Monday, July 22, 2024

Palladium Badge of Office

L/R Kay Alexander – Chairman of The Birmingham Assay Office, Michael Allchin – Chief Executive & Assay Master and Martyn Pugh – Silversmith and Warden.

A stunning new ‘Badge of Office’ was presented to the Assay Master of The Birmingham Assay Office at their recent Annual General Meeting. Designed and made by Silversmith turned Palladium expert Martyn Pugh, the Badge is a significant piece.

It was commissioned by the Wardens of The Birmingham Assay Office to commemorate the advent of Palladium hallmarking and its components were the first items marked in Birmingham with the new Palladium hallmark.

Martyn felt the Badge should include appropriate symbolism. His design depicts the structure of the Palladium atom, vibrant coloured flames to represent the traditional cupellation method of fire assaying and a typical ‘read out’ from an X Ray fluorescence machine which uses the latest technology to assay pieces prior to hallmarking; and inevitably the most prominent symbol is the Anchor, the town mark of the Birmingham Assay Office hallmark since it was founded in 1773.

Badge of Office.

The badge was constructed in the classic tradition of the Birmingham Jewellery Quarter with highly skilled specialists all making their own contribution. Martyn deliberately deployed a range of techniques from traditional, to modern, to experimental.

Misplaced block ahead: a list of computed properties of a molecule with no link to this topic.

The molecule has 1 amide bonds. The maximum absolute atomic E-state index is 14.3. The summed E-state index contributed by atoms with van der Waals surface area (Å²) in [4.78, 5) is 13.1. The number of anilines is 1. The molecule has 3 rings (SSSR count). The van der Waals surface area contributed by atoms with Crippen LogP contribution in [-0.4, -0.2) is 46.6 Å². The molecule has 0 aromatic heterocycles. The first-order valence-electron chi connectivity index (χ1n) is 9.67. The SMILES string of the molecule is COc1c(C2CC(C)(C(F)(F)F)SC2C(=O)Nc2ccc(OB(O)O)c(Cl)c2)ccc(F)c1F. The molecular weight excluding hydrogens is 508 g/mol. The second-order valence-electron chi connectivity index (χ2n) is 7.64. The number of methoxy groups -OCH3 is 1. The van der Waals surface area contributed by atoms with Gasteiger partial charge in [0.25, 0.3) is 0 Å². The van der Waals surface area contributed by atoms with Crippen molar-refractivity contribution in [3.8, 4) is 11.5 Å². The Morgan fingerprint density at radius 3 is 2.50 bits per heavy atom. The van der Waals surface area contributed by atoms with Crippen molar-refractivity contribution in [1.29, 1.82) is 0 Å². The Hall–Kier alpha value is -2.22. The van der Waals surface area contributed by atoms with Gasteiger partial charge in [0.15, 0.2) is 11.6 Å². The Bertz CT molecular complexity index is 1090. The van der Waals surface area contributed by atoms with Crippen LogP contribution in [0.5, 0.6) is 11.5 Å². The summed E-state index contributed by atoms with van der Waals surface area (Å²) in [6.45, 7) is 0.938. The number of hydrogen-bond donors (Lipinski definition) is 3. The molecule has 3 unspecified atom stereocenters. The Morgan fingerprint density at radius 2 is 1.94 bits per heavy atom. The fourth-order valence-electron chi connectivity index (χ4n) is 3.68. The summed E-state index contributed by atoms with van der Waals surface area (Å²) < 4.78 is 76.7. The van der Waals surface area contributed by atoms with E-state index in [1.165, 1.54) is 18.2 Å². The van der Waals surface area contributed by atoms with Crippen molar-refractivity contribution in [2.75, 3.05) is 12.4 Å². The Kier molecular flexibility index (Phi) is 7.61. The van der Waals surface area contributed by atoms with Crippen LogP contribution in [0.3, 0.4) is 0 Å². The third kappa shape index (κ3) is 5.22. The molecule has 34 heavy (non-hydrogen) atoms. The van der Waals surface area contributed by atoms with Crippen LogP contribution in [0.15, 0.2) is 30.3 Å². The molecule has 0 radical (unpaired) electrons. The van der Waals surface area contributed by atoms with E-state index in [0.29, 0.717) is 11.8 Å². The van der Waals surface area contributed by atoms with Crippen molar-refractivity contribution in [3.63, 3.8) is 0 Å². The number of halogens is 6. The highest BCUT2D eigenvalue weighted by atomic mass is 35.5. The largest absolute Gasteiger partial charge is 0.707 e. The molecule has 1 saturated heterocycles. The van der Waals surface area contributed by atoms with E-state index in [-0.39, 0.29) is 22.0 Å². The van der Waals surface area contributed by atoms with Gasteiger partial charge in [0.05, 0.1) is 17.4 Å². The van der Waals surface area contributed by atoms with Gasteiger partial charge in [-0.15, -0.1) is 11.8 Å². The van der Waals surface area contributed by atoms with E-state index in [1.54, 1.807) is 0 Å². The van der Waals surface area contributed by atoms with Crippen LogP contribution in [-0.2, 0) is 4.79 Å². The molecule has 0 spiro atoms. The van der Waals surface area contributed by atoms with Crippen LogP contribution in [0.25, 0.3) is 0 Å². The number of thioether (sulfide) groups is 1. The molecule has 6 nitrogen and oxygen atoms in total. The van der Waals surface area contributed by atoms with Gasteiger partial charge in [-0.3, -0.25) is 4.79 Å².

Cooksons Precious Metals, in the heart of the Quarter, supplied Palladium and casters Jewelcast provided components for the spectacular badge and its chain.

Palladium is a new metal to the jewellery industry and the project involved a degree of experimentation and ground breaking work as the makers were not sure how the ‘new’ metal would respond to techniques which are established and successful for other metals.

The Jewellery Industry Innovation Centre used the latest technology to produce Cad designs from Martyn’s sketches, then rapid-prototyping to produce hard wax masters. Their laser welding facility also proved useful in assembling the various complex components.

Rachel Gogerly skilfully applied the enamelled ‘flames’ and The Birmingham Assay Office used one of their hallmarking laser machines to etch the enamelling recesses. Using traditional hand-skills and thermal patination, Martyn constructed the remaining components, finally assembling and finishing this finely engineered piece.

Chief Executive and Assay Master of The Birmingham Assay Office, Michael Allchin, is impressed with the new regalia. “Martyn has successfully delivered what the Wardens commissioned,” says Michael. “This piece references our traditions and our past but focuses on innovation, which has always been the key to our future.

We are extremely grateful to all those who have contributed to this project. I am very proud to wear this Badge of Office which celebrates the continuing design and manufacturing skills of the Birmingham Jewellery industry as well as marking a significant point in the long history of The Birmingham Assay Office.”

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